Indypendent show Group A 11:30 am Sunday April 2, 2017
Justin Little with Matthew Barron
Jack recognized Jon, a trader who visited town frequently, but Jack had never seen him so disheveled. Littleburgh had been raided, the town burned to the ground. It instantly brought horrific images of the night four years ago when bandits had killed Jack’s parents. Jon said the raider’s next stop was here.
Men and women mounted the walls and armed themselves at the gates. Jack grabbed a gun and waited. He was too young last time, but this time, he would fight!
The waiting was painful, but the thundering hooves got louder and louder and Jack could feel the pounding in his jaw.
The people on the wall released flaming arrows. Jack wished he could see if they were hitting their mark . Men on the wall shouted and the gate creaked open. The bandits weren’t equipped to deal with a town that was prepared. Their horses were already down when Jack and Jon rushed out of the gates with rifles blazing. It was almost comical to see the bandits darting away on foot. The refugees from Littleburgh let out a cheer and chased them down, but the villains escaped into the woods.
The raiders would be back, but Jack and the town would be ready.
Baryn Barnes with Matthew Barron
Leroy shakes his head. “No one in the hood drinks Jack Daniels. You don’t want to stand out when we get to Jacki’s. If you see Leroy run, you run.”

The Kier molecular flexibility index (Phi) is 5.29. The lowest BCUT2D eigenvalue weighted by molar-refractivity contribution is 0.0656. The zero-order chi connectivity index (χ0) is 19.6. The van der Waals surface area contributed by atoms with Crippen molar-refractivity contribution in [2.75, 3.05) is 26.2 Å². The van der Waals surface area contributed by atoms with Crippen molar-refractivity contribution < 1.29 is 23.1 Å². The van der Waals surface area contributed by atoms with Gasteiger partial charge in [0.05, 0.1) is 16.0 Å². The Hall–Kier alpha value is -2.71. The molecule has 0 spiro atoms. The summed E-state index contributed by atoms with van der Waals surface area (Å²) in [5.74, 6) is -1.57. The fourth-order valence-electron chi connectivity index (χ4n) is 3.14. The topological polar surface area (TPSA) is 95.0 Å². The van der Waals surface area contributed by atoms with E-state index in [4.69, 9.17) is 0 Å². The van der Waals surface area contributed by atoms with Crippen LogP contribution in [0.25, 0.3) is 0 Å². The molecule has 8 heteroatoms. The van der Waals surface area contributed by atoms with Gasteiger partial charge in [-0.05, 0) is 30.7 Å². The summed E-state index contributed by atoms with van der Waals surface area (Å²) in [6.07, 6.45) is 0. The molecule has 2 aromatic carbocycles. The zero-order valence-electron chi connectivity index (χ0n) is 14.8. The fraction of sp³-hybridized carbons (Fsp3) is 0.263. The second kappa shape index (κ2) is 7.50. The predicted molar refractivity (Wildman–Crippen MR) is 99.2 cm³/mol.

Baryn raises an eyebrow. “Are you serious?”
The loud clatter of cigarette boxes and smashing bottles resounds through the store. In the overhead mirror, Baryn spots two men in ski masks pointing guns at the cashier. Baryn pulls Leroy aside and they duck in the aisle.
Boom! A shot rings out. By the time Baryn and Leroy reach the cashier, the robbers are gone and the cashier is on the floor, chest heaving, blood pooling underneath him.
An old man with leathery skin starts shouting from the door “You just shot that man!”
“It wasn’t us!” Baryn insists.
“I saw you!” the man continues to shout. “A white man and a black man ran in!”
“That wasn’t us!” Baryn repeats.
“He won’t believe us!” Leroy says. “Run!”
Leroy takes off. Baryn is trailing Leroy, but catches up quickly. “Where are we running to?”
Sirens blare behind them, and the old man shouts, “They went that way!”
“Crap!” Baryn shouts. “Let’s just stop and explain the situation.”
“They won’t believe us!”
Leroy grabs Baryn and the inertia pulls them both to the ground.
“Damn it Leroy!”
Leroy points at the cop cars surrounding the train station.
Leroy takes off running in another direction. “Keep to the shadows.”
“That’s easy for you to say.”
Leroy finally arrives at a rundown tenement. They climb the stairs and bang on door 3B.
Jacki pulls open the door. “Your early! Party doesn’t start until 10:00.”
Leroy gives Jackie a kiss on the cheek and sinks into a comfortable chair.
Baryn is out of breath. “What are you doing? They’re going to catch us!”
Leroy shakes his head and pops open a beer. “Nah. Not anymore. We all look alike.”